The Mom Test is pretty simple. Would I send my mom to your gym?
Sure, she’s 70-something, but having been a thinker and doer her entire life, she’s free of a great deal of age related buggity-boo. Most joints in decent working order, mind like a laser and a vice combined… a Vaser, aimed and ready for anything. Plus this big ol’ puppy dog heart that, actually prefers puppy dogs to people. This witty animal rescuing fire cracker of a woman would be an honor for any trainer to have as a client, and that’s not just me whistling Dixie (which I can’t do… never did have the tongue for it). But there is one caveat.
Her son is a bit of a snob. A snob about her health. Wouldn’t you be if she birthed you and raised you? She is a card carrying members of the 85%. Although quite active and in a higher level of health than her peers, she probably hasn’t seen the inside of a gym for some time, which, as you might expect me to say (snob, remember?), might not be a bad thing. Her gym is her several acres of land that she roams with her dogs. Maybe that makes her a fringe member of the 85%, but she let’s just say she hasn’t been successfully targeted by the Fitness Industrial Complex.
So this snobby son of hers wouldn’t let just any trainer (‘coach,’ whatever) take her into their web. There isn’t a brand name that instantly passes the mom test. In fact I’d steer her clear of all of them. There isn’t a trend that passes the mom test. Heck, she’d even find that insulting. The industry as a whole fails the mom test horribly, which is a big reason why she hasn’t chosen to be part of it.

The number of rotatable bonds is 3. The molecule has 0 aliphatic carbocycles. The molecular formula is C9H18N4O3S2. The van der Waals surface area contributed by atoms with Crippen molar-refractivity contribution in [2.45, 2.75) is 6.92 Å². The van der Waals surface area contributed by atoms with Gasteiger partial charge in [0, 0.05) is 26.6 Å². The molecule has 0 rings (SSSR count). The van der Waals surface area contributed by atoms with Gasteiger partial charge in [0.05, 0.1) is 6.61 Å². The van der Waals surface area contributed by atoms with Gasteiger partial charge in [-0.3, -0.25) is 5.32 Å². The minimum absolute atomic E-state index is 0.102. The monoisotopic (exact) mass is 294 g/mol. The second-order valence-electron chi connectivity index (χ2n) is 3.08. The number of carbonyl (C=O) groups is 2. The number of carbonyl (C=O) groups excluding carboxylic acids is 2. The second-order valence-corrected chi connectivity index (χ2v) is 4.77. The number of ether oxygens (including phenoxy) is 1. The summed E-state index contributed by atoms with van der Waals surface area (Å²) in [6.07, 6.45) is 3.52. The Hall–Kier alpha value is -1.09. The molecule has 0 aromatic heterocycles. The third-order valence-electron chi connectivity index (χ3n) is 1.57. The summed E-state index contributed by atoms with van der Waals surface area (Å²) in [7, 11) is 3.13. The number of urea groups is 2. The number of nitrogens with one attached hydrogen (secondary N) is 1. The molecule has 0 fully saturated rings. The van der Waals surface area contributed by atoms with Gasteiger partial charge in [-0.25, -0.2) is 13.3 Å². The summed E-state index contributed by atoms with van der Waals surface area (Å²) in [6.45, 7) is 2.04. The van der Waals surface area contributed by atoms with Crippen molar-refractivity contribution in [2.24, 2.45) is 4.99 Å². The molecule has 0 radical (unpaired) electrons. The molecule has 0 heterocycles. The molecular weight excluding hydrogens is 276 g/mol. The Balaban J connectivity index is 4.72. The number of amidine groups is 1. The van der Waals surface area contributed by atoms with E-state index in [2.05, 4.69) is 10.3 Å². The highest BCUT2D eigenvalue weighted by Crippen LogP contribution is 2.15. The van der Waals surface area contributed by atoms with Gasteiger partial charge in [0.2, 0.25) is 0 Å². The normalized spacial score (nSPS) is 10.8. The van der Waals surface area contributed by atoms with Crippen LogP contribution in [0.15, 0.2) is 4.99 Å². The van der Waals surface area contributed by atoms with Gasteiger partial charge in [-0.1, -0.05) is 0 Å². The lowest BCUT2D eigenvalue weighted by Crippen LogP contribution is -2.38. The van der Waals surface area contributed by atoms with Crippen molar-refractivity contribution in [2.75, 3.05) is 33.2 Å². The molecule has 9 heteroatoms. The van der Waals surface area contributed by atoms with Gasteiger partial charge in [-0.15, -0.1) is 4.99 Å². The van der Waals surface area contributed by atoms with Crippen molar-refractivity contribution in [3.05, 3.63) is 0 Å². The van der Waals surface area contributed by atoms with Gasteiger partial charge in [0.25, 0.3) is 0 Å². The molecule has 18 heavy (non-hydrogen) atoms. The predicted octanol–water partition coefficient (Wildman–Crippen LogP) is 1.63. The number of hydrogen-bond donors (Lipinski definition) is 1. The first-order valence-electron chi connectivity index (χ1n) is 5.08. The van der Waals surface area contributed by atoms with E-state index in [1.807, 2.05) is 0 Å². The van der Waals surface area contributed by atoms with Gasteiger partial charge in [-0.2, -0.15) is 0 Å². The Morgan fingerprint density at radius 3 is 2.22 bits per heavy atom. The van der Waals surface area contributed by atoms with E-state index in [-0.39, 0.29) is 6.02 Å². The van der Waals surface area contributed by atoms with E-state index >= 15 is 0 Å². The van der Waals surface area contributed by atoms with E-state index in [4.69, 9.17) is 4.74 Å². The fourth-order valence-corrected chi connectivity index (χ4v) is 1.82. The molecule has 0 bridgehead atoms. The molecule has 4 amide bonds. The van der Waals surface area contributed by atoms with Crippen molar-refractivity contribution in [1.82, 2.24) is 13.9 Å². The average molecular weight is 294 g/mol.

Sometimes, it ain’t snobbery. Heck, you as a coach might not want her. You might specialize in something in particular and she just might get in the way. Cool. Thanks for knowing and acknowledging the path of your passion. My mom would make a shitty powerlifter or acro-yoga student, and you don’t have to sugar coat it. Should she deadlift? Yes. Should she aim for her 1 RM or worry about breaking parallel on her box squat? Or balance on someone else’s feet?
Or work on her third pull (or even know what a third pull is)? Or learn a kong vault?
No. But I still know many weightlifting, parkour, acro and powerlifting coaches I’d trust my mother with. It doesn’t matter what they teach, even if they specialize. It’s bigger than that. Sure, they’d probably be bold enough to say ‘hey… this might not be the best idea,’ but even if they didn’t, I know these coaches well, and I know she’d be in good, empathetic and highly skilled hands.
So it isn’t what you teach, it is how, and more importantly, why. The coaches I know in the above scenarios all have strong personal philosophies that speak of integrity, holistic wellness and play. Their passion has a Do No Harm clause built into their mission. The three ingredients of transformation, intensity, consistency and purpose, are defined and celebrated properly, and these coaches can express the process to anyone, including my spunky, if not explosive, mother. They might not want to, but I’d trust them to if they did.
My radar has a few years of fine tuning in its wiring and programming. The question routinely pops up in my inbox if I can recommend a gym, usually somewhere far away. Sure, my network is vast, but in all my travels and gatherings and hugs, there aren’t many folks I feel would pass my mom test. And that’s it. That’s the only test I care about. I wouldn’t recommend a gym to anyone unless that gym passes the mom test. Because the Why beats the What, and that’s across the board. If you can’t treat my mom well within a training program, I wouldn’t recommend it to anyone. That’s what my radar is honed on… a rare blend of passion, competence, integrity and empathy.
It’s full disclosure time here. I myself wouldn’t have made my current standards of the mom test many years ago. These aren’t traits taught in school or certification classes, which is why, as mentioned before, earning the title ‘coach’ ain’t a title to be handed out so liberally.
But you’re out there. I’ve battled gravity with you, broke bread with you, laughed and cried with you. I’ve read your words, heard your voice, watched you move and felt your heart. I’m thankful for the growing network that I’ve accrued through my journeys. What a Tribe!
So… who wants to train my mom?